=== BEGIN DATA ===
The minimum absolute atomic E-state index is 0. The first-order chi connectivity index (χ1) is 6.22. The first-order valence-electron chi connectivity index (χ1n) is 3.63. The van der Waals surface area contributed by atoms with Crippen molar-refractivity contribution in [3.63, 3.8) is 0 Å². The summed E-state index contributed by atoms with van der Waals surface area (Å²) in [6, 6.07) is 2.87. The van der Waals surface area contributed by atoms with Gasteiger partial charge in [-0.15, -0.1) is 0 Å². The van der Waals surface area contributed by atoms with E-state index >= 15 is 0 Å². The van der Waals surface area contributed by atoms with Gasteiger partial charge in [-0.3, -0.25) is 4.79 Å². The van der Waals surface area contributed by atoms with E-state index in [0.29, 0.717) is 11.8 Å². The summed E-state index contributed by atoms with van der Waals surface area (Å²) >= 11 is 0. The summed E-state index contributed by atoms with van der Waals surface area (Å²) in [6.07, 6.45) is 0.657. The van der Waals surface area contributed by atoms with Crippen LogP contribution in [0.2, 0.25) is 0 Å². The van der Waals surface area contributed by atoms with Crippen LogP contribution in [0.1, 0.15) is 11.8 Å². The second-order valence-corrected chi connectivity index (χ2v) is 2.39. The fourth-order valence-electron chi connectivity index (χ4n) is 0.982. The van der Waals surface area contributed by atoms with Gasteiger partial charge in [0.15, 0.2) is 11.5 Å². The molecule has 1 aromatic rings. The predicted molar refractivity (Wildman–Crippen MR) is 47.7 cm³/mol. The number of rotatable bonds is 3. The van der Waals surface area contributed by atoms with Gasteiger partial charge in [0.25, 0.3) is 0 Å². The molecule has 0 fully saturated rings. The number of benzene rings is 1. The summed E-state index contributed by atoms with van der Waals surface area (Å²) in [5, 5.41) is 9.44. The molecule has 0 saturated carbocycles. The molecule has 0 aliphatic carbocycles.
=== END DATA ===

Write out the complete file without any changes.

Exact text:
The minimum absolute atomic E-state index is 0. The first-order chi connectivity index (χ1) is 6.22. The first-order valence-electron chi connectivity index (χ1n) is 3.63. The van der Waals surface area contributed by atoms with Crippen molar-refractivity contribution in [3.63, 3.8) is 0 Å². The summed E-state index contributed by atoms with van der Waals surface area (Å²) in [6, 6.07) is 2.87. The van der Waals surface area contributed by atoms with Gasteiger partial charge in [-0.15, -0.1) is 0 Å². The van der Waals surface area contributed by atoms with E-state index >= 15 is 0 Å². The van der Waals surface area contributed by atoms with Gasteiger partial charge in [-0.3, -0.25) is 4.79 Å². The van der Waals surface area contributed by atoms with E-state index in [0.29, 0.717) is 11.8 Å². The summed E-state index contributed by atoms with van der Waals surface area (Å²) >= 11 is 0. The summed E-state index contributed by atoms with van der Waals surface area (Å²) in [6.07, 6.45) is 0.657. The van der Waals surface area contributed by atoms with Crippen LogP contribution in [0.2, 0.25) is 0 Å². The van der Waals surface area contributed by atoms with Crippen LogP contribution in [0.1, 0.15) is 11.8 Å². The second-order valence-corrected chi connectivity index (χ2v) is 2.39. The fourth-order valence-electron chi connectivity index (χ4n) is 0.982. The van der Waals surface area contributed by atoms with Gasteiger partial charge in [0.15, 0.2) is 11.5 Å². The molecule has 1 aromatic rings. The predicted molar refractivity (Wildman–Crippen MR) is 47.7 cm³/mol. The number of rotatable bonds is 3. The van der Waals surface area contributed by atoms with Gasteiger partial charge in [0.25, 0.3) is 0 Å². The molecule has 0 fully saturated rings. The number of benzene rings is 1. The summed E-state index contributed by atoms with van der Waals surface area (Å²) in [5, 5.41) is 9.44. The molecule has 0 saturated carbocycles. The molecule has 0 aliphatic carbocycles.